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Filed under Finance, Investing, Mutual funds, Pensions, Recovery, Saving, Tax Free Savings Accounts

Investing vs Trading

Are you an investor or a trader? Are you in it for the long haul or the quick fix roll of the dice?

Oops. Was that pejorative? Are my true colours showing? Perhaps I can control my personal biases by admitting up front that I consider trading, especially day trading, a form of gambling.

An investor takes the long view. 5+ years is what I normally see. Many are looking at a very long term 20-25 years. These type of time spans will encompass a number of business cycles. Each cycle tends to be focused on a certain sector or two, and often ends when a sector bubble driven by speculation or an overheated economy bursts, or a general correction realigns the overall outlook for the economy as a whole.

Therefore in order to be successful, a long term investor needs to spread his/her monetary investments across a diversified selection of asset classes, sectors, investment styles and geographical regions. Central to this process is an understanding that we cannot predict the next big thing or hot issue, and so must take the high road, and be ready and in place before the action begins in order to take advantage of growth opportunities in the markets. This also means that we understand that we must sacrifice immediate gratification for long term prospects. It is the sit and wait vision of investing.

On the other hand, a good day trader, who is working “The Next Hot Thing”, knows enough to close out his positions at the end of the day, because untold havoc could occur while he/she sleeps, blissfully oblivious to the carnage being wreaked on the Asian or European markets.

The highs and lows that a day trader experiences are not for those who’s sleep patterns may be disrupted by the goings on of some obscure commodities future exchange in some faraway place which no one you know has ever heard of.

I make only one recommendation to those who are serious about trying day trading. Don’t use your real money. This is not someplace to expose your retirement savings, or your kid’s college fund. If you want to try out the roller coaster ride of the FX pits, or lottery winnings of a diamond mine in the Arctic, please only use money you can afford to lose. Use your play money.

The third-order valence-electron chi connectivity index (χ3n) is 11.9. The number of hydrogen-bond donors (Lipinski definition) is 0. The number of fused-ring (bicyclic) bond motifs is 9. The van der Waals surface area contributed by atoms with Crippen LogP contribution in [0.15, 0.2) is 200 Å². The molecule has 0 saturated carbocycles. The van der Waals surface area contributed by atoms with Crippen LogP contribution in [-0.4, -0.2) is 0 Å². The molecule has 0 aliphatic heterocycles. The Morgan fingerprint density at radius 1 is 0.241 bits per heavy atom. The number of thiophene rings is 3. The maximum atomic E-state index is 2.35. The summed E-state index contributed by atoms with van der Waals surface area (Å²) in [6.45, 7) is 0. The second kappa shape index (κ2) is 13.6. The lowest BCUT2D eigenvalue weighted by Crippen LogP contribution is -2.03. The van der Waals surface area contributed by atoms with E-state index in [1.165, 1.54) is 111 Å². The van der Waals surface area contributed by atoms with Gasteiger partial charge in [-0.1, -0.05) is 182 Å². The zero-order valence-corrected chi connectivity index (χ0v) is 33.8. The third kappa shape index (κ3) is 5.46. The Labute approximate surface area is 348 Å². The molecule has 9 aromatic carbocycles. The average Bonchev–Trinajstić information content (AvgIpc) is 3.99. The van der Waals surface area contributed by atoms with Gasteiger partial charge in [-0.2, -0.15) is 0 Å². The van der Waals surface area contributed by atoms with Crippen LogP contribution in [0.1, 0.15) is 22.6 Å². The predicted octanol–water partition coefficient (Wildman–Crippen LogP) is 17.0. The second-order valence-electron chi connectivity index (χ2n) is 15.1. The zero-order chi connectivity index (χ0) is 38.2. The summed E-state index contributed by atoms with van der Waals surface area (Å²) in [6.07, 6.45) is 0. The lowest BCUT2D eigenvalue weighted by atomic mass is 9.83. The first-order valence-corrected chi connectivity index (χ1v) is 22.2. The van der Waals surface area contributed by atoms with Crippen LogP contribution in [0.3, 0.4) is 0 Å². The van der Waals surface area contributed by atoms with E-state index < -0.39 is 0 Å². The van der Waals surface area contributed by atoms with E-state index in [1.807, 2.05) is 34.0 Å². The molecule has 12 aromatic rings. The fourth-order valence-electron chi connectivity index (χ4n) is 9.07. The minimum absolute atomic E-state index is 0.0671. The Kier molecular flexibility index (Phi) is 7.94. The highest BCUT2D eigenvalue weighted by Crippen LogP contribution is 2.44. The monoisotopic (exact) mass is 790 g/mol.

For those who believe that they have watched enough business tv, and have become experts in the lingo, and listened the the pundits propound this or that next hot thing, or come up with some quasi rational explanation for the latest jump/dip or hokey/pokey in today’s market, I leave you with one thought.

By the time a news item makes it onto your screen on BNN or MSNBC, it is already 36 hours old, and all the professionals on the street have already acted upon it, and any profit that was encapsulated within that new information has been extracted and wrung dry. You will always be the last person to know.

 

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Filed under Commodities, Day Trading, FX, Investing, Stock Market

Is it over?

Last night I was meeting with clients, and once again I was asked the big question.

Is the recession over yet?

This is one of those questions where the answer depends on where you are standing.

In the world of economics there are leading indicators, lagging indicators, and current statistics and reality. They may all be very different things. We see patterns in the data, and some people try to make predictions based on past experience. Forecasting can be a deadly game, and you are sure to get shot down by someone who is blessed by 20/20 hindsight. Also all forecasts are subject to bias. Are you a cup half full, or a cup half empty type of person?